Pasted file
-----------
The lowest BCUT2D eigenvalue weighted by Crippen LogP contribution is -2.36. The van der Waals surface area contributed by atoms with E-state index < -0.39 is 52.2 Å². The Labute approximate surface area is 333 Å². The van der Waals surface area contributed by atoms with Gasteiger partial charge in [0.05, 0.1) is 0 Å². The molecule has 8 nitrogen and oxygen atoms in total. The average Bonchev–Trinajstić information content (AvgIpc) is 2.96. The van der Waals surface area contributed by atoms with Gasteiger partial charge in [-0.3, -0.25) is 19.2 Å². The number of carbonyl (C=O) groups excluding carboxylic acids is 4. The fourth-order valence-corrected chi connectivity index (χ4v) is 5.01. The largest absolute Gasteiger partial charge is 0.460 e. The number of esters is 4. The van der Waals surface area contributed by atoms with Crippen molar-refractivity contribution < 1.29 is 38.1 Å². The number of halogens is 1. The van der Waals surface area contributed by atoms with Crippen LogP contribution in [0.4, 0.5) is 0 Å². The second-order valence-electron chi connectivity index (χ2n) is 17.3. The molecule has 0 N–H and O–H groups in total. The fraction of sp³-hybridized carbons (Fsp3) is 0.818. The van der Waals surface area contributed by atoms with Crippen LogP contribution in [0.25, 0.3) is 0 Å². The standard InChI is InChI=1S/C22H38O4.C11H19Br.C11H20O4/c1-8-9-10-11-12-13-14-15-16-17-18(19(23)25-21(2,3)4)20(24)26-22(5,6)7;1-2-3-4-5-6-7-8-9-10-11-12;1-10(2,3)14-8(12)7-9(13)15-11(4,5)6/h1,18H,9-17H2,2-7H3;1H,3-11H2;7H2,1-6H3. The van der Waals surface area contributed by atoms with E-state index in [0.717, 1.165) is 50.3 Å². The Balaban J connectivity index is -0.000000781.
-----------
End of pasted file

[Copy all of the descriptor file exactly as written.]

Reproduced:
The lowest BCUT2D eigenvalue weighted by Crippen LogP contribution is -2.36. The van der Waals surface area contributed by atoms with E-state index < -0.39 is 52.2 Å². The Labute approximate surface area is 333 Å². The van der Waals surface area contributed by atoms with Gasteiger partial charge in [0.05, 0.1) is 0 Å². The molecule has 8 nitrogen and oxygen atoms in total. The average Bonchev–Trinajstić information content (AvgIpc) is 2.96. The van der Waals surface area contributed by atoms with Gasteiger partial charge in [-0.3, -0.25) is 19.2 Å². The number of carbonyl (C=O) groups excluding carboxylic acids is 4. The fourth-order valence-corrected chi connectivity index (χ4v) is 5.01. The largest absolute Gasteiger partial charge is 0.460 e. The number of esters is 4. The van der Waals surface area contributed by atoms with Crippen molar-refractivity contribution < 1.29 is 38.1 Å². The number of halogens is 1. The van der Waals surface area contributed by atoms with Crippen LogP contribution in [0.4, 0.5) is 0 Å². The second-order valence-electron chi connectivity index (χ2n) is 17.3. The molecule has 0 N–H and O–H groups in total. The fraction of sp³-hybridized carbons (Fsp3) is 0.818. The van der Waals surface area contributed by atoms with Crippen LogP contribution in [0.25, 0.3) is 0 Å². The standard InChI is InChI=1S/C22H38O4.C11H19Br.C11H20O4/c1-8-9-10-11-12-13-14-15-16-17-18(19(23)25-21(2,3)4)20(24)26-22(5,6)7;1-2-3-4-5-6-7-8-9-10-11-12;1-10(2,3)14-8(12)7-9(13)15-11(4,5)6/h1,18H,9-17H2,2-7H3;1H,3-11H2;7H2,1-6H3. The van der Waals surface area contributed by atoms with E-state index in [0.717, 1.165) is 50.3 Å². The Balaban J connectivity index is -0.000000781.